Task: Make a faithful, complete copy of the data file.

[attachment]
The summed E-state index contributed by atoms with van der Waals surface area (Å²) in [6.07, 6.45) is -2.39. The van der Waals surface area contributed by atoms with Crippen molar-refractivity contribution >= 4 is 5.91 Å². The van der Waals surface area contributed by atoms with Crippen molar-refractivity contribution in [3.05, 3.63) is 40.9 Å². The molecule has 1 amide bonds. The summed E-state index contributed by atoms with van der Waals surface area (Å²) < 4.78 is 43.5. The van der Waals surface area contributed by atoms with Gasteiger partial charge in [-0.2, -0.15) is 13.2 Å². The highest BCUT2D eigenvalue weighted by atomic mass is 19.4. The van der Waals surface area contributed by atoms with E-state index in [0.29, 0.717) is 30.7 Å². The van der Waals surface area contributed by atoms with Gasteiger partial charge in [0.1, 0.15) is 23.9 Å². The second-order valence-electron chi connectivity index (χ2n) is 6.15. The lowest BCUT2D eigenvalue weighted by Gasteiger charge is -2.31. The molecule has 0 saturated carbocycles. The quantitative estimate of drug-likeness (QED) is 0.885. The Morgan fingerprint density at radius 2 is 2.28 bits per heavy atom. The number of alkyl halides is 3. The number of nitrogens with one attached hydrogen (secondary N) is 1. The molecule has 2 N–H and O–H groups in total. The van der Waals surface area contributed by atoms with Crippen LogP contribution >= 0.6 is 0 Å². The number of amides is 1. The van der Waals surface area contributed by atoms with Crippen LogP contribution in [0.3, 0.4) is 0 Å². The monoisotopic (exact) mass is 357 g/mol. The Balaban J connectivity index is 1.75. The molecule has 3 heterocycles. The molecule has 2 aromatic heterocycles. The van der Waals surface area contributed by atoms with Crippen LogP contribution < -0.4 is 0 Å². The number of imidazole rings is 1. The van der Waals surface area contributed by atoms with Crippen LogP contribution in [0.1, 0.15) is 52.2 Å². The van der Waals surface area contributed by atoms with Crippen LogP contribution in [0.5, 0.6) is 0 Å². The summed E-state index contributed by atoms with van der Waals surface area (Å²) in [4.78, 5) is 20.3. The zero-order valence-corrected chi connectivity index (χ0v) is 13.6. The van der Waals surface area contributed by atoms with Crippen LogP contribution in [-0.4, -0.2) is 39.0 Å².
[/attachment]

The summed E-state index contributed by atoms with van der Waals surface area (Å²) in [6.07, 6.45) is -2.39. The van der Waals surface area contributed by atoms with Crippen molar-refractivity contribution >= 4 is 5.91 Å². The van der Waals surface area contributed by atoms with Crippen molar-refractivity contribution in [3.05, 3.63) is 40.9 Å². The molecule has 1 amide bonds. The summed E-state index contributed by atoms with van der Waals surface area (Å²) < 4.78 is 43.5. The van der Waals surface area contributed by atoms with Gasteiger partial charge in [-0.2, -0.15) is 13.2 Å². The highest BCUT2D eigenvalue weighted by atomic mass is 19.4. The van der Waals surface area contributed by atoms with E-state index in [0.29, 0.717) is 30.7 Å². The van der Waals surface area contributed by atoms with Gasteiger partial charge in [0.1, 0.15) is 23.9 Å². The second-order valence-electron chi connectivity index (χ2n) is 6.15. The lowest BCUT2D eigenvalue weighted by Gasteiger charge is -2.31. The molecule has 0 saturated carbocycles. The quantitative estimate of drug-likeness (QED) is 0.885. The Morgan fingerprint density at radius 2 is 2.28 bits per heavy atom. The number of alkyl halides is 3. The number of nitrogens with one attached hydrogen (secondary N) is 1. The molecule has 2 N–H and O–H groups in total. The van der Waals surface area contributed by atoms with Crippen LogP contribution >= 0.6 is 0 Å². The number of amides is 1. The van der Waals surface area contributed by atoms with Crippen LogP contribution in [0.3, 0.4) is 0 Å². The monoisotopic (exact) mass is 357 g/mol. The Balaban J connectivity index is 1.75. The molecule has 3 heterocycles. The molecule has 2 aromatic heterocycles. The van der Waals surface area contributed by atoms with Crippen LogP contribution < -0.4 is 0 Å². The number of imidazole rings is 1. The van der Waals surface area contributed by atoms with Crippen LogP contribution in [0.1, 0.15) is 52.2 Å². The van der Waals surface area contributed by atoms with Crippen LogP contribution in [0.5, 0.6) is 0 Å². The summed E-state index contributed by atoms with van der Waals surface area (Å²) in [4.78, 5) is 20.3. The zero-order valence-corrected chi connectivity index (χ0v) is 13.6. The van der Waals surface area contributed by atoms with Crippen LogP contribution in [-0.4, -0.2) is 39.0 Å².